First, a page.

Wednesday, December 4, 2013

An Attempt to Put Other People in the Land of Promise – Part VI

Continuing with the comments in a website article one of our readers sent in entitled: “Other Peoples in the Promised Land,” from the “Book of Mormon Resources” website, posted on Friday, April 6, 2012:     
    Comment: “3 Nephi 5:20 - Mormon announces to his future readers that he is a pure descendant of Lehi, implying that others in his environment were of mixed ancestry.”
Response: This statement is disingenuous—Mormon is simply telling us that he was not a Mulekite or a Zoramite, but of the linage of Lehi, and in Mormon 1:5 he informs us further that his lineage was directly through Nephi. He obviously felt that after nearly 1000 years, it was still important to differentiate tribal lineage and that he was not descended from Sam, Jacob, or Joseph. He does not imply or leave room for any implication he was referring to other people in the land other than those mentioned. The term “pure descendant” tells us that his lineage was through the original prophet (Lehi) and not through Ishmael (or other Lamanite defections to the Nephite Nation), Mulek, or Zoram. To the Nephites, like in Israel long before, tribal affiliation was very important among the 12 tribes. In fact, a few years ago I was talking to two Jewish men who had just flown over on business from Israel. One introduced himself as a Benjamanite and the other of Judah. When I told them I was of Ephraim, they acknowledged that without any surprise or further discussion--it was simply a way of communicating who we were. And based upon a few passages, it seems evident that the Nephites talked among themselves of being from Nephi, Jacob, Joseph, or Zoram (Jacob 1:13; Mormon 1:8), so it would not be uncommon for Mormon to introduced himself to the future reader by mentioning his direct Nephite genealogy.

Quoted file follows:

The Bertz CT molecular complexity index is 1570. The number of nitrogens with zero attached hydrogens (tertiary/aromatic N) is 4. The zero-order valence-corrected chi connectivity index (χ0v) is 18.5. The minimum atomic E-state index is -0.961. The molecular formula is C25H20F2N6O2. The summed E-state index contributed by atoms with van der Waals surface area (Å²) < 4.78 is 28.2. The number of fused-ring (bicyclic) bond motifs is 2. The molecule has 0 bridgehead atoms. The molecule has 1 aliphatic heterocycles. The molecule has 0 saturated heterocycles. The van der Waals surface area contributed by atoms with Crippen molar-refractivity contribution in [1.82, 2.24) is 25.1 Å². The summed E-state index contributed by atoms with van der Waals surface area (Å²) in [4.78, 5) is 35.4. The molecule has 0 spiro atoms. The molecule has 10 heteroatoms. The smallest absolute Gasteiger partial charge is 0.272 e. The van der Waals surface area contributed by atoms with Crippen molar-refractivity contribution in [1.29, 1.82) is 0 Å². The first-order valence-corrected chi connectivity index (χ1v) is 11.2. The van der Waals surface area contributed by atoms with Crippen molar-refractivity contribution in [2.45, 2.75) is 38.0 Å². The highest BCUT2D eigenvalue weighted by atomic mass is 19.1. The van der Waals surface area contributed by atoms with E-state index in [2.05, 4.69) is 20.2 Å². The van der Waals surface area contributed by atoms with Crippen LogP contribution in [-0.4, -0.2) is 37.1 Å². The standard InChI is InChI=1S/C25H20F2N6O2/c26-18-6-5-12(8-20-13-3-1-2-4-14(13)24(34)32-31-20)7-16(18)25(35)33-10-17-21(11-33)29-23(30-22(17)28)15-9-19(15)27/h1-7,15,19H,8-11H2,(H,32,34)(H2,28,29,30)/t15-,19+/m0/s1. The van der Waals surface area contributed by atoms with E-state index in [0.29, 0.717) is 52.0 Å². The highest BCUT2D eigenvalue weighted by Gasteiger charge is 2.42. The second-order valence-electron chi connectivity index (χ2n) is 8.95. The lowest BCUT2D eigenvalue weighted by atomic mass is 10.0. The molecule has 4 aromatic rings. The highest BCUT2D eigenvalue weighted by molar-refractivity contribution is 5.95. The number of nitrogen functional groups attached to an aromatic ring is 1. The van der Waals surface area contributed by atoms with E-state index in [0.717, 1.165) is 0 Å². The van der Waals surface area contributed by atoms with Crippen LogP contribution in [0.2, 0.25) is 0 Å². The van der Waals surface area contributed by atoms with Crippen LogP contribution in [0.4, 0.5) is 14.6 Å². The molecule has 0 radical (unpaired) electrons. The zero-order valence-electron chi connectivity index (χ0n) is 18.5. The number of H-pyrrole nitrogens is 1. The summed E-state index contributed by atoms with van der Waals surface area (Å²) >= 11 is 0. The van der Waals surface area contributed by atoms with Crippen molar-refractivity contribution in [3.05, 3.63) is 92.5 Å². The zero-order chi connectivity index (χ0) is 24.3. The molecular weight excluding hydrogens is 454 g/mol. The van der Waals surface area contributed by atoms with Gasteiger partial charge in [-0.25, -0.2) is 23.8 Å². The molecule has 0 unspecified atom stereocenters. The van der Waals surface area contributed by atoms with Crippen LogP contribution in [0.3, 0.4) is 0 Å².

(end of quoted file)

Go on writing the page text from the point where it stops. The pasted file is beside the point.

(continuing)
Comment: “3 Nephi 7:2-4, 14 - During the anarchy and the formation of numerous tribal associations before Christ’s coming to America - it would be interesting to know if the tribes that developed were based on prior ethnicity.” 
    Response: The only ethnicity we know about the Lamanites (surviving tribal associations) is that they were either Lamanites, Lemuelites, or Ishmaelites—on the other hand, perhaps the two sons of Ishmael were known by their own names and as separate tribes among the Lamanites, but this is not known. Defector groups such as Amalekites, Amulonites, etc., might also have been known separately, and were sometimes identified as such by Mormon.
However, it would appear that these associations were by smaller family groups in which a person would feel protected and safe, at least that seems to be what happened among the Nephites just prior to the arrival of the Savior in the Land of Promise (3 Nephi 7:2).
    Comment: “4 Nephi 1:10, 23 (also Mormon 1:7) - The Nephites “multiplied exceedingly fast” - could this have been augmented by many converts from other nearby peoples as well as those who were already Nephites?”
    Response: In those two generations (4 Nephi 1:22) following the Savior’s advent on the Land of Promise, there was peace and tranquility among the Nephites, which ended after about 200 years (4 Nephi 1:24-25) and there were no ites among them, i.e., no Lamanitees or separate group designations of any kind (4 Nephi 1:17), and there were no contentions in the land, no murders, wars, killings, etc., of any kind (4 Nephi 1:15-16), and a very blessed people (4 Nephi 1: 18). All of this lasted for 200 years (4 Nephi 1:22). It was a time for renewal and building (4 Nephi 1:8), and for miracles (4 Nephi 1:13). During this time there was peaceful growth and development and, like in any similar age, people increased their families, people married (4 Nephi 1:11), and the population increased. Also, it should be kept in mind that these three verse citings were all made by Mormon after the fact, and he would have known if any other groups were involved, which he does not name. Also, with the lack of wars, fear, and poverty, and when people prosper (4 Nephi 1:18), they are more inclined to have more children, and the population grows.
    Comment: “Mormon 4:17 - “... greatness of number....” - Again, question of natural increase or conscription of other indigenous or other non-Nephite peoples.”
    Response: This period of time is toward the end of 1000 years in the Land of Promise. Both Nephites and Lamanites would be very numerous. In addition, this period follows the time of 200 years of peace and prosperity (mentioned above) where the population increased exceedingly. Why would numbers not be great among both the Nephites and the Lamanites?